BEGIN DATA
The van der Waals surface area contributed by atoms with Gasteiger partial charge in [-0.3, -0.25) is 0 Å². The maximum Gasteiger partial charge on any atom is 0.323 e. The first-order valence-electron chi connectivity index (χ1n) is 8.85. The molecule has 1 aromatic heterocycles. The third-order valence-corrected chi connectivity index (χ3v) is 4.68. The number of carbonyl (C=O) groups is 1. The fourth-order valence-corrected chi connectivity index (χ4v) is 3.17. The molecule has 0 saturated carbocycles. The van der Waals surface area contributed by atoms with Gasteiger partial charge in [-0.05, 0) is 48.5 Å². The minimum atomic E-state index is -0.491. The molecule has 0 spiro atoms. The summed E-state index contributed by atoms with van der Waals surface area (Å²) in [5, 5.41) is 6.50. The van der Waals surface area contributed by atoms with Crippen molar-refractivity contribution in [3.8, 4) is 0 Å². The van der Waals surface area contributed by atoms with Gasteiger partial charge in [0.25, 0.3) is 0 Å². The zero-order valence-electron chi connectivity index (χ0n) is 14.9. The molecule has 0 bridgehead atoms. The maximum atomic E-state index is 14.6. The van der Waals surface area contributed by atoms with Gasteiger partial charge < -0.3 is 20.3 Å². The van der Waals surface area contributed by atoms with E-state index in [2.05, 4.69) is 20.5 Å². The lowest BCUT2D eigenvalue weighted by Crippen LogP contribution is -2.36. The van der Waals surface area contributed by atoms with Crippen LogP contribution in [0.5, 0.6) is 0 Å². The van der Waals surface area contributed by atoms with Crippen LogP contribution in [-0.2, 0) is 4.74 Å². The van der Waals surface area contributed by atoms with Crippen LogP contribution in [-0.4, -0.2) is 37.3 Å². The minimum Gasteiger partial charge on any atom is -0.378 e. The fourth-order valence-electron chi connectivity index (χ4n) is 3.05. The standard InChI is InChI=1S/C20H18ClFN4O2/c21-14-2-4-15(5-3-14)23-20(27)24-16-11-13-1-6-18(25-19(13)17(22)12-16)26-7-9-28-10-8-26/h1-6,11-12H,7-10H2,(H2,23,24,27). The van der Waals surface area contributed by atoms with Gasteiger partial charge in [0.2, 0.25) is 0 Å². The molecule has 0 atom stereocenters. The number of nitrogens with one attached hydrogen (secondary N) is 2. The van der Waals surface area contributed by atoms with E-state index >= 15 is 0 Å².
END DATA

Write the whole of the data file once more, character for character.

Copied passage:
The van der Waals surface area contributed by atoms with Gasteiger partial charge in [-0.3, -0.25) is 0 Å². The maximum Gasteiger partial charge on any atom is 0.323 e. The first-order valence-electron chi connectivity index (χ1n) is 8.85. The molecule has 1 aromatic heterocycles. The third-order valence-corrected chi connectivity index (χ3v) is 4.68. The number of carbonyl (C=O) groups is 1. The fourth-order valence-corrected chi connectivity index (χ4v) is 3.17. The molecule has 0 saturated carbocycles. The van der Waals surface area contributed by atoms with Gasteiger partial charge in [-0.05, 0) is 48.5 Å². The minimum atomic E-state index is -0.491. The molecule has 0 spiro atoms. The summed E-state index contributed by atoms with van der Waals surface area (Å²) in [5, 5.41) is 6.50. The van der Waals surface area contributed by atoms with Crippen molar-refractivity contribution in [3.8, 4) is 0 Å². The van der Waals surface area contributed by atoms with Gasteiger partial charge in [0.25, 0.3) is 0 Å². The zero-order valence-electron chi connectivity index (χ0n) is 14.9. The molecule has 0 bridgehead atoms. The maximum atomic E-state index is 14.6. The van der Waals surface area contributed by atoms with Gasteiger partial charge < -0.3 is 20.3 Å². The van der Waals surface area contributed by atoms with E-state index in [2.05, 4.69) is 20.5 Å². The lowest BCUT2D eigenvalue weighted by Crippen LogP contribution is -2.36. The van der Waals surface area contributed by atoms with Crippen LogP contribution in [0.5, 0.6) is 0 Å². The van der Waals surface area contributed by atoms with Crippen LogP contribution in [-0.2, 0) is 4.74 Å². The van der Waals surface area contributed by atoms with Crippen LogP contribution in [-0.4, -0.2) is 37.3 Å². The minimum Gasteiger partial charge on any atom is -0.378 e. The fourth-order valence-electron chi connectivity index (χ4n) is 3.05. The standard InChI is InChI=1S/C20H18ClFN4O2/c21-14-2-4-15(5-3-14)23-20(27)24-16-11-13-1-6-18(25-19(13)17(22)12-16)26-7-9-28-10-8-26/h1-6,11-12H,7-10H2,(H2,23,24,27). The van der Waals surface area contributed by atoms with Gasteiger partial charge in [0.2, 0.25) is 0 Å². The molecule has 0 atom stereocenters. The number of nitrogens with one attached hydrogen (secondary N) is 2. The van der Waals surface area contributed by atoms with E-state index >= 15 is 0 Å².